And the drum beat slowed to a heartbeat. And I found myself sitting on a log in a leafy cool and quiet North London garden playing a drum. A gust of wind blew the smoke from our fire around me. I breathed its evocative sweet yet pungent smell and sighed, feeling my heart revolve contentedly.

Friday, August 01, 2008

The Holly Queen - Queen’s Wood

Sunday July 27, 2008:

It was cooler under the trees, yet the dampness of the thick air still clung to our sticky limbs. On the edge of a grove of young hollies, we sat down to make our circle for our early Lamas celebration.

My companion read from The Spiral Dance, By Star hawk:

This is the wake of Lugh, the Sun King who dies with the waning year, and the Corn King who dies when the grain is reaped. We stand now between hope and fear, in the time of waiting. In the fields, the grain is ripe but not yet harvested. We have worked hard to bring many things to fruition, but the rewards are not yet certain. Now the Mother becomes the Reaper, the Implacable One who feeds on life that new life may grow. Light diminishes, the days shorten, and summer passes. We gather to turn the Wheel, knowing that to harvest we must sacrifice, and warmth and light must pass into winter."

We cast the circle and sat quietly under the prickly bough of the holly tree. From another grove, the sound of a flute moved in and out of a steadily beating drum. Leaves shifted in the breeze and childrens voices echoed amongst the trees.

Sunlight and shadows fell across the tangle of scattered leaves and twigs beneath the tree. At its base, a darker pool seemed to suck the sunlight in. I watched in fascination, noting with a sense of detachment the different greens, browns and greys that made up the forest floor. Leaves rolled over with each gust of wind as others scratched at each other in the boughs above.

It wasn’t a big tree. My fingers would touch if I encircled it. The darkness at the base moved. Something was slowly curling around the tree. I stared closer.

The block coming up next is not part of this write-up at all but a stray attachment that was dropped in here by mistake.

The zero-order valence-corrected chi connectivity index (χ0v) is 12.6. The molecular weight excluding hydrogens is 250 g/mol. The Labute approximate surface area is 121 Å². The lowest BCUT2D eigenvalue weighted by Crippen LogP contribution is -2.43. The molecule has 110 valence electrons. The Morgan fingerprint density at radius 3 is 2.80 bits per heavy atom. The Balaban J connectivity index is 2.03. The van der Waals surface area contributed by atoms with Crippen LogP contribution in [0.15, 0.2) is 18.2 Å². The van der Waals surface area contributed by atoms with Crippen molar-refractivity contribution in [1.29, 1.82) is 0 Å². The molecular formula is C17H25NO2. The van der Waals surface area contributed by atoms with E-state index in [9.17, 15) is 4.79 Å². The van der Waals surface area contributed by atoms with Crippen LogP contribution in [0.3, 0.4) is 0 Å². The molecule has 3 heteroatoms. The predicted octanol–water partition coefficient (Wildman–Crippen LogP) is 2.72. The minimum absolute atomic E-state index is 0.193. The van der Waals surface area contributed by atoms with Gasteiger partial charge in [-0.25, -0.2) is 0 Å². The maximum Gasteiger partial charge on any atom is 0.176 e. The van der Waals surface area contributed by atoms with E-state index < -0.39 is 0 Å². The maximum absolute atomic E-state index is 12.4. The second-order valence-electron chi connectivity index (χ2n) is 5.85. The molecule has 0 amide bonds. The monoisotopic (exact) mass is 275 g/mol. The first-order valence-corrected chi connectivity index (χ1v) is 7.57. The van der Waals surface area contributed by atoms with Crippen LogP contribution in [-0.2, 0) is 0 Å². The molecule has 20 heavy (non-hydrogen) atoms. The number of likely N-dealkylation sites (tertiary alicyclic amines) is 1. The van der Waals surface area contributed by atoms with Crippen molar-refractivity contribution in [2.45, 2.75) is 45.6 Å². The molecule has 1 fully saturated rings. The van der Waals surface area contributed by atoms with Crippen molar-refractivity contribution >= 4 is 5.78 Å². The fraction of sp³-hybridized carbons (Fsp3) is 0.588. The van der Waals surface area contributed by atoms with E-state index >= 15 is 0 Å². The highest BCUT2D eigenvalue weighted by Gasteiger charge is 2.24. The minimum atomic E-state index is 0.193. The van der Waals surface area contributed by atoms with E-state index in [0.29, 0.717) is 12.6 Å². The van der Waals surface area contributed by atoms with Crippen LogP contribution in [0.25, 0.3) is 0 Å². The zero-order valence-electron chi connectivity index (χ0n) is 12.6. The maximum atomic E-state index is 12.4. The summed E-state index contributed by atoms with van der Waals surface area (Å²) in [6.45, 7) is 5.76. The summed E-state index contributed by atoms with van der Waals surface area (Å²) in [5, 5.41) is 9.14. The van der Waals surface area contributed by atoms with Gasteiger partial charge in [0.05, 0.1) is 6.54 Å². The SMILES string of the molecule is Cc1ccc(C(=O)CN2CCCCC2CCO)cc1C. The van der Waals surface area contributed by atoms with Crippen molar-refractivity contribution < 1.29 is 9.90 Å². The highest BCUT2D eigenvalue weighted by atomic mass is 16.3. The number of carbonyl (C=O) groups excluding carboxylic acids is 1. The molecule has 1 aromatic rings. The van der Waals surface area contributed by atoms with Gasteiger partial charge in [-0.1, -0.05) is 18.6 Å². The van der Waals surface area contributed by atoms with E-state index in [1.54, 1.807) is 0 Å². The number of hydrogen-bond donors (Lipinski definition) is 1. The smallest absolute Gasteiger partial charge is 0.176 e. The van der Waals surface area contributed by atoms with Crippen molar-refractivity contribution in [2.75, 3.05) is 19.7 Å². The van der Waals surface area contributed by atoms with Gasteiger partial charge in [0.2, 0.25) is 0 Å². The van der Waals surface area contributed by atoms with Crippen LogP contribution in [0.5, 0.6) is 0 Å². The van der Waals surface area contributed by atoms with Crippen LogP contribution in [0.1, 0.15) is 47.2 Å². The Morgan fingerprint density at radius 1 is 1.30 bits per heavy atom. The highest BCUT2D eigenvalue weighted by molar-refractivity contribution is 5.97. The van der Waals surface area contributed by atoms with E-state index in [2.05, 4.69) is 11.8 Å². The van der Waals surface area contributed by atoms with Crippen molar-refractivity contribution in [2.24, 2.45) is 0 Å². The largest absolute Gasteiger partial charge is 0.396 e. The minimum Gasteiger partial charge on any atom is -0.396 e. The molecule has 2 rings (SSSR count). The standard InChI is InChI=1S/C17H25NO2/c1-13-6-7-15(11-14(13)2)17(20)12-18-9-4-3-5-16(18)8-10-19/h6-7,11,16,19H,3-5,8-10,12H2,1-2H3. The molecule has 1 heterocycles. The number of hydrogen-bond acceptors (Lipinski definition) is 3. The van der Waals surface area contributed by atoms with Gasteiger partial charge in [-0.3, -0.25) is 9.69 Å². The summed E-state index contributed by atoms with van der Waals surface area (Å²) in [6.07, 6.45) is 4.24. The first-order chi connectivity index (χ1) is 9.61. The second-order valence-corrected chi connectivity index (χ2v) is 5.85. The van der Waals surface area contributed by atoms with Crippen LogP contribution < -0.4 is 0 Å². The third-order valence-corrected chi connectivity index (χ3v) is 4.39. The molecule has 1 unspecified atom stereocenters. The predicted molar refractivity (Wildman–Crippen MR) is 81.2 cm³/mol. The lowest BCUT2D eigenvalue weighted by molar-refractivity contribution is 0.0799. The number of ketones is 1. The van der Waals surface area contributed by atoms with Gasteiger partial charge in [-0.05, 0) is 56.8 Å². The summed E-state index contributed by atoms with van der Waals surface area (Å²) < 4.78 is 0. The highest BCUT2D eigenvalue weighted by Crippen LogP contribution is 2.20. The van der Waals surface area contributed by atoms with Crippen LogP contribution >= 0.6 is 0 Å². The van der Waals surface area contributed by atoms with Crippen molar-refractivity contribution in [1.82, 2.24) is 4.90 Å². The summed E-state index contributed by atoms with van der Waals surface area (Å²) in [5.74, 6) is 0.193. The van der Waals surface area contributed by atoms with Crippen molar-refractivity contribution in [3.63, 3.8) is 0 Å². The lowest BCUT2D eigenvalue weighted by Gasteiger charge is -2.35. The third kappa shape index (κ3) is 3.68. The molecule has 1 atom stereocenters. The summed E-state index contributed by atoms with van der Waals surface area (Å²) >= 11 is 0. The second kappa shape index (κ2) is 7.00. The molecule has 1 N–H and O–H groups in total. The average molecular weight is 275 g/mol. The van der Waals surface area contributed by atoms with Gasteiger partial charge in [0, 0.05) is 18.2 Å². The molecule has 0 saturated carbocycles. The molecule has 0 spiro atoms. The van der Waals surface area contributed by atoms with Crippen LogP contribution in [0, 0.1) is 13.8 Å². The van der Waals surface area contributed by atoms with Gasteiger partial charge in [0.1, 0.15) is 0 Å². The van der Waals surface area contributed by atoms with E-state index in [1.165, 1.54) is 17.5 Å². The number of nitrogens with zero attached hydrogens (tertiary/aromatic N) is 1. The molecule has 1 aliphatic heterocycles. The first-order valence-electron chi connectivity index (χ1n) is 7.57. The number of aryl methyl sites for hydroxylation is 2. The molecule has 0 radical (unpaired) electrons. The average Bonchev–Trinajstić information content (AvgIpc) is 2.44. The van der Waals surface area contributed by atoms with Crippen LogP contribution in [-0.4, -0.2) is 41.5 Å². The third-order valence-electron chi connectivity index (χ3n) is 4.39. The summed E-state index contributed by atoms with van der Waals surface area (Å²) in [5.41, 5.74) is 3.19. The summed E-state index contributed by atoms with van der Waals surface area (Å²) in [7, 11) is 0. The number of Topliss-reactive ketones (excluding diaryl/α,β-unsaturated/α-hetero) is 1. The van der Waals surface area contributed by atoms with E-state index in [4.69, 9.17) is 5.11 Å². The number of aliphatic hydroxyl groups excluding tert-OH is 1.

A dark head began to rise. Two shining yellow points like dappled sunlight faced me then were gone as it turned. Slowly the darkness began to encircle the trunk and I saw against the green grey of the bark, a shinier long smooth green body of a snake, as thick as the trunk, spiralling carefully up the tree.

I held my breath as the elegant head disappeared amongst the holly leaves. The trunk was completely entwined, embraced and held. It was beautiful. The snake and the tree fitted. The dark green against the mossy grey green, the shiny body against the rough bark . Just perfect.

And as I gazed, the two became one, the dark lightened and before me the tree, became a soft ivory green-tinged curving body of a beautiful woman with sharp jagged green hair. I gazed deeply into her dark eyes and was lost.

”Be angry when you have cause and not before you need to be. Be angry and let your anger burn like the hottest fire and then let it die. And when it is dead, let it go, for if you don’t, it will consume you.”

I bowed to her in acknowledgement. The breeze shook the leaves and in the space left by a swaying bough, I caught the glimpse of a dark horned head silhouetted against the light sky before a branch swung two obscure it again.

Carefully I picked up a fallen holly leaf. I stroked its sharp prickles, allowing it to puncture my skin, feeling it draw blood.

“I stand between hope and fear, in the time of waiting. There’s nothing to do but to be here now then is there?” I said to my companion, opening the container of cherries and offering them to her. I picked up two, tied them together by their stems and hung them on a holly branch which bowed with their weight. They swung heavily on their twig. I imagined them, read against the dark green, curved against the angular leaves. An early harvest for the holly tree, a summer whimsy heralding the winter bounty to come. Tenderly, I stroked a swinging globe and turned to feast upon our small shop bought harvest.